# Quantum Field Theory: Number Operator $\hat{N} = a^\dagger a$ and bra-ket notation

My textbook, Quantum Field Theory and the Standard Model by Schwartz, says the following:

The easiest way to study a quantum harmonic oscillator is with creation and annihilation operators, $$a^\dagger$$ and $$a$$. These satisfy $$[a, a^\dagger] = 1.$$ There is also the number operator $$\hat{N} = a^\dagger a$$, which counts modes: $$\hat{N} \mid n \rangle = n \mid n \rangle.$$

I’ve only just started learning bra-ket notation, but as I understand it, $$\hat{N} \mid n \rangle$$ is just applying the operator $$\hat{N}$$ to $$n$$? But how does this result in $$\hat{N} \mid n \rangle = n \mid n \rangle$$?

I would appreciate it if people could please take the time to clarify this.

• If you've only just started learning bra-ket notation, maybe a QFT book isn't the best place to do that from. – Javier Aug 1 '19 at 19:53
• Maybe you can try frist reading the ladder operator method of Quantum oscillator harmonic, it's a nice way to familiarize oneself with the bra-ket notations and "creation" and "annihilation" operators. – rnels12 Aug 2 '19 at 6:52
• @rnels12 The Wikipedia page for this was a big help! Thanks! en.wikipedia.org/wiki/… – The Pointer Aug 2 '19 at 11:57

$$|n\rangle$$ is an eigenstate of the number operator $$\hat{N}$$ with the eigenvalue $$n$$. Being an eigenstate, applying the operator to the state does not change the state, so the result will be proportional to $$|n\rangle$$. The proportionality constant is exactly the eigenvalue $$n$$, hence $$\hat{N}|n\rangle = n|n\rangle$$.
Using the terminology of Weyl's (1930, "The Theory of Groups and Quantum Mechanics"), the interpretation of an equation of form $$\hat{L} \, |A\rangle = |B\rangle$$ is that the "linear operator" $$\hat{L}$$ is a "linear correspondence" mapping the vector $$|A\rangle$$ to another vector $$|B\rangle$$ in the same vector space.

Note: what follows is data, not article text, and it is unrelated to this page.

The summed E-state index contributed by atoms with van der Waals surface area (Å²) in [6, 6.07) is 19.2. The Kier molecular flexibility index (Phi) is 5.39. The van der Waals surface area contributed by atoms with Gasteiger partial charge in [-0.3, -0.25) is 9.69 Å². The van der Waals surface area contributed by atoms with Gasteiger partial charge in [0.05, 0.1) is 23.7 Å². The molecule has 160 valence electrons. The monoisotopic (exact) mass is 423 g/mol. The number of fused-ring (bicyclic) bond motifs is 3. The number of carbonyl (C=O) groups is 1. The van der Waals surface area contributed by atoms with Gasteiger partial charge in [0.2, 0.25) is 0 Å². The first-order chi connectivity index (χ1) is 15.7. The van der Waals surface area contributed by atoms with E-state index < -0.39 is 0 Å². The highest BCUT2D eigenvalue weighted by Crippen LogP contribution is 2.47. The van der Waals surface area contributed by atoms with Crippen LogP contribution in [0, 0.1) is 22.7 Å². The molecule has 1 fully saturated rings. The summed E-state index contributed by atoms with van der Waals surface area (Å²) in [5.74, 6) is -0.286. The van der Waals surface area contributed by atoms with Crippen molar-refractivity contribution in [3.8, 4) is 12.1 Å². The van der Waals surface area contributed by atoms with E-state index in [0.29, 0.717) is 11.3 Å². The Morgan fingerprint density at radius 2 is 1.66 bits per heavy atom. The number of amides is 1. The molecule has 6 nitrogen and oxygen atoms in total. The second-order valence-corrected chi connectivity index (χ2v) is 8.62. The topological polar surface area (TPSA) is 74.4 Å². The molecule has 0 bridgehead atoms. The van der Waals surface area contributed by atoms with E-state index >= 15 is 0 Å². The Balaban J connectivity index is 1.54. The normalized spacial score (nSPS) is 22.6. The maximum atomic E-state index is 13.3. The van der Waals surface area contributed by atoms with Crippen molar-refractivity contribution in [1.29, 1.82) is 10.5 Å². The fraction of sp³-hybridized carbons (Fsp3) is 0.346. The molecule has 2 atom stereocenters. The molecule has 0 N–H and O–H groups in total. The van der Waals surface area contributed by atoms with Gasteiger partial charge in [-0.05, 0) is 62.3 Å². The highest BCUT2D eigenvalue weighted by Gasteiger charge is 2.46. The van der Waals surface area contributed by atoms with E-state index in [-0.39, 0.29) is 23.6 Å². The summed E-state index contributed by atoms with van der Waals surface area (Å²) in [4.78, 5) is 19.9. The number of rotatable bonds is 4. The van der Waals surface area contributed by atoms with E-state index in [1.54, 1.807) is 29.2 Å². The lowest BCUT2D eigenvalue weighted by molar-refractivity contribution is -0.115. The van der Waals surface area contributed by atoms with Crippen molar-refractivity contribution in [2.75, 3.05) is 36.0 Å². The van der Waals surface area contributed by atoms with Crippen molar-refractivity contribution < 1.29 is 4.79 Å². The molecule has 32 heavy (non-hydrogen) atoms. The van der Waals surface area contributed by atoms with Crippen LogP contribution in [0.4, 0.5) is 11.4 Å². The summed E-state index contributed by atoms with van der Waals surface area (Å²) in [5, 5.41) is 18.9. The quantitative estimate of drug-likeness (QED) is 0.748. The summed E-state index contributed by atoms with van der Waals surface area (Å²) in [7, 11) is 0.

In Quantum Theory the state of a system is represented by a ray in a vector space (Hilbert space), and two parallel rays of different length represent the same state (only for the probability interpretation to work out do we need to normalize the state vectors). Turning now to your eigenvalue equation $$\hat{N} \, |n\rangle = n \, |n\rangle$$, here $$|n\rangle$$ is such a state vector, i.e. a normalized "ray" in Hilbert space, and the operator $$\hat{N}$$ maps this to a parallel ray whose length is altered by the (real) factor $$n$$. This does not mean $$\hat{N}$$ has changed the state.
The creation and annihilation operator work as following when applied to state $$| n \rangle$$:
$$\hat{a}^\dagger | n \rangle=\sqrt{n+1} | n +1\rangle$$ $$\hat{a}| n \rangle=\sqrt{n} | n -1\rangle$$
So when you apply $$\hat{N}= \hat{a}^\dagger \hat{a}$$ you get: $$\hat{a}^\dagger \hat{a}| n \rangle=\hat{a}^\dagger\sqrt{n} | n -1\rangle = \sqrt{n}\hat{a}^\dagger | n -1\rangle=\sqrt{n} \sqrt{n} | n \rangle = n| n \rangle$$